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What’s so super about ‘Super Tuesday’?

America loves to use the term “super”. Super Bowl for sports, “super size” for fast food, and Superman or Supergirl for our larger-than-life heroes. Politics is no exception: today is “Super Tuesday”.

Super Tuesday is a major electoral event that was established in 1988 – where a dozen U.S. states and one territory go to the polls for their primaries and caucuses. A total of 1,526 combined delegate votes are at stake for both the Republican and Democratic nominees (see “Peter Peyser’s Primary Primer” for background). So what should we expect after this super election day?

As of today, March 1, the U.S. presidential race to the White House current delegate count is the following, including superdelegates (again “super!”) for the Democratic party:

112454811_democrat_jackass_answer_1_xlargeDemocratic Party

Republican Party

MTE4MDAzNDEwMDU4NTc3NDIyHillary Clinton

543 (453 super delegates)*

donald-trumpDonald Trump

81

BERNIE-6Bernie Sanders

83 (20 super delegates)*

ted_cruz6Ted Cruz

17

Rubio10Marco Rubio

17

Governor_John_KasichJohn Kasich

6

Outstanding delegates

4,137

Outstanding delegates:

2,341

*Superdelegates are delegates to the Democratic convention who are free to vote for any Democratic candidate. Often superdelegates are party leaders, current or former elected officials, and other key individuals in the party establishment.

At the polls, 865 delegates are up-for-grabs for Democrats, and 661 delegates for Republicans. None of the primaries or caucuses on Super Tuesday are “winner takes all,” so delegates will be won on a proportional basis. 

States participating in Super Tuesday include:

  • Alaska
  • Alabama
  • Arkansas
  • Colorado
  • Georgia
  • Massachusetts
  • Minnesota
  • Oklahoma
  • Tennessee
  • Texas
  • Vermont
  • Virginia

On the Republican side, Super Tuesday will be sure to narrow the field even further as candidates who do not remain in the top three will have difficulty maintaining any momentum and attracting further donor support to continue their campaigns. After Tuesday, we will likely begin to see consolidation of political support and funds behind a final select group of candidates that will battle it out for the rest of the primary season.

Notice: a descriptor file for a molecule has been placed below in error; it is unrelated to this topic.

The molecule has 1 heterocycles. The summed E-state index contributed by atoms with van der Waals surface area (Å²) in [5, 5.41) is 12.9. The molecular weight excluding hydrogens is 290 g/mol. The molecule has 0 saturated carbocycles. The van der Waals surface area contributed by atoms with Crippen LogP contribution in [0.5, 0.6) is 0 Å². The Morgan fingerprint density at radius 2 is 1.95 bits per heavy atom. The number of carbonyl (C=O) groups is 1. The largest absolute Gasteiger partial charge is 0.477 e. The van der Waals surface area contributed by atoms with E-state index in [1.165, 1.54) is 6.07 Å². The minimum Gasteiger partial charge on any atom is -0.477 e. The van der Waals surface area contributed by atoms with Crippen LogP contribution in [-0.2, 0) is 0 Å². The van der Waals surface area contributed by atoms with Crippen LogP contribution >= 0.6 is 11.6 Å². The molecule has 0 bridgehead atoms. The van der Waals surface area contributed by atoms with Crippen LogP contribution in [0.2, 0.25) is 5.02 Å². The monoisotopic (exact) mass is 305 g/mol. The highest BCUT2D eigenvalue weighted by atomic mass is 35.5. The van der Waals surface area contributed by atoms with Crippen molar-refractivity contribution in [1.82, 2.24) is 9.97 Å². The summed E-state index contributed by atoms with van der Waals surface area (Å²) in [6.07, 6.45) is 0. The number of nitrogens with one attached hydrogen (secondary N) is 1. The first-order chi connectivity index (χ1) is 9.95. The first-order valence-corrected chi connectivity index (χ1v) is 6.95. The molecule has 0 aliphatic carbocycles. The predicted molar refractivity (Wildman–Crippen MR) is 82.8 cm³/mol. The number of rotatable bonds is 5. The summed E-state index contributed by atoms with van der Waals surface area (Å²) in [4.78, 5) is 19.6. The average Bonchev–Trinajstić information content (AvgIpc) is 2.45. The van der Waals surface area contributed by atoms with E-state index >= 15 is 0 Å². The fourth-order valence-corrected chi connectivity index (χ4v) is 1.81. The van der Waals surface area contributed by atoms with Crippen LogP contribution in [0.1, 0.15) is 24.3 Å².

For the Democrats, we will certainly see a clearer trajectory take shape for Hillary Clinton and Bernie Sanders. While Clinton has performed well recently in Nevada and South Carolina, it would be unwise to discount Sander’s committed grassroots base and astonishing support of youth voters (in Nevada, Sanders beat Clinton among voters under 30 by 6:1). Both are sure to remain in the race for most of the primary season.

Thus far, only five percent of delegates have been allocated for the Republican candidates and two percent for the Democrats. After today, this percentage will leap to thirty percent and twenty-four percent, respectively. At the July party conventions, the successful nominee will need to win a major of the delegates in the primary and caucus season. 

The next primary is this weekend in Kansas (caucus), Louisiana, and Maine for both parties; Kentucky for the Republicans, and Nebraska for the Democrats. Combined with the results of these primaries, there will certainly be a “snowball” effect for the Super Tuesday winner in each party as we go into March. 

Stay tuned …

Author

Jason C. Jarrell

U.S. Director and Head of Global Practice | Editor for InterelInsight.US

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